Azure is not as mature as AWS, but I feel its catching up. Since we started evaluating they have added several new features that helped our implementation.
Its time to consider cloud offerings and evaluate for some projects with in the company
Flexibility and view infrastructure as software configuration
Use cloud from begining
3 out of 5.0, Reviewed Nov 17, 2016
Migrations to the cloud are rarely trivial, and it's unrealistic to expect JUST developers or JUST QA or JUST Networking/Security to be automatically seasoned at it. Interanal expertise is critical and hard to find. I think the best way to promote cloud adoption technology at large organizations is to offer cross-training (to at least start with foundational skills). Any way that a vendor can do that (promote trainining; especially in-person when possible), I'm all about that.
Dont be so risk adverse. If you allow all the unknowns of migrating to the cloud prevent all necessary momentum (security concerns, budget planning, fall-back plans, stack support, etc) no-one would ever to the cloud. Risk management is no longer about "how do I prevent all risk from the beginning" but more about, do I have the visibility in place to re-direct when I need to. Go down the crazy path, but just make sure you've got the visibility pivot dramatically and quickly if need be. Waiting for the "safe path" isn't competitive. Going at several paths and running down the one you find is best is much more competitive.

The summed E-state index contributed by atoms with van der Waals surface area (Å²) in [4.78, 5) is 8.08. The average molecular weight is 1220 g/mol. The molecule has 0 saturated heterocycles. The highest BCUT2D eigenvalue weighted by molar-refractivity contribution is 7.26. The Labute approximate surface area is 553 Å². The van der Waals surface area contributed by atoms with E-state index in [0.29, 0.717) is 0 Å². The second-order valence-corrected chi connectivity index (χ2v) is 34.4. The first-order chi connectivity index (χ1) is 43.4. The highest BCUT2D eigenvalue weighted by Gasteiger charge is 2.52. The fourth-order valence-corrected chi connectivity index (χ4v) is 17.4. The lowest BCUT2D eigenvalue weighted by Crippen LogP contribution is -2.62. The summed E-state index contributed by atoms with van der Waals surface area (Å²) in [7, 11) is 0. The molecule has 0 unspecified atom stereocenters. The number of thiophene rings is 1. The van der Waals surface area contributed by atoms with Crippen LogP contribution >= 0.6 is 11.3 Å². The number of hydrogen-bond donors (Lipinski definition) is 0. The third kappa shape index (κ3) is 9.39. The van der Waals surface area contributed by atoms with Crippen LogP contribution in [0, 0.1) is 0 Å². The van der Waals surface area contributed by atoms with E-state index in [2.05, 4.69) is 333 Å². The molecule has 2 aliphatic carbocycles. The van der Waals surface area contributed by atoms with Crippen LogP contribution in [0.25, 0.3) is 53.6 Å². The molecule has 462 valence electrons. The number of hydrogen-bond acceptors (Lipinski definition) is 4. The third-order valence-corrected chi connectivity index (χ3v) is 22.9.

It's relatively accessible
The learning curve
More hands-on support and training. Microsoft isn't the work vendor about it, but again fear of the unknown is the biggest barrier to adoption right now. If Microsoft had trained support staff to embed themselves with development teams and architects to promote critical problem solving in Azure (as consultants for example), we'd be all over that. But those resources are very hard to find.
We'd integrate cloud-expertise imbedded with development teams early on. Allow projects to manifest organically sprint-to-sprint with the embedded environment expertise they need. The approach of teams going to a cloud architect who then goes to a data architect who then go to security is fundametally not working. Cloud infrastructure and it's implications are fundametally entwined with applicaiton development.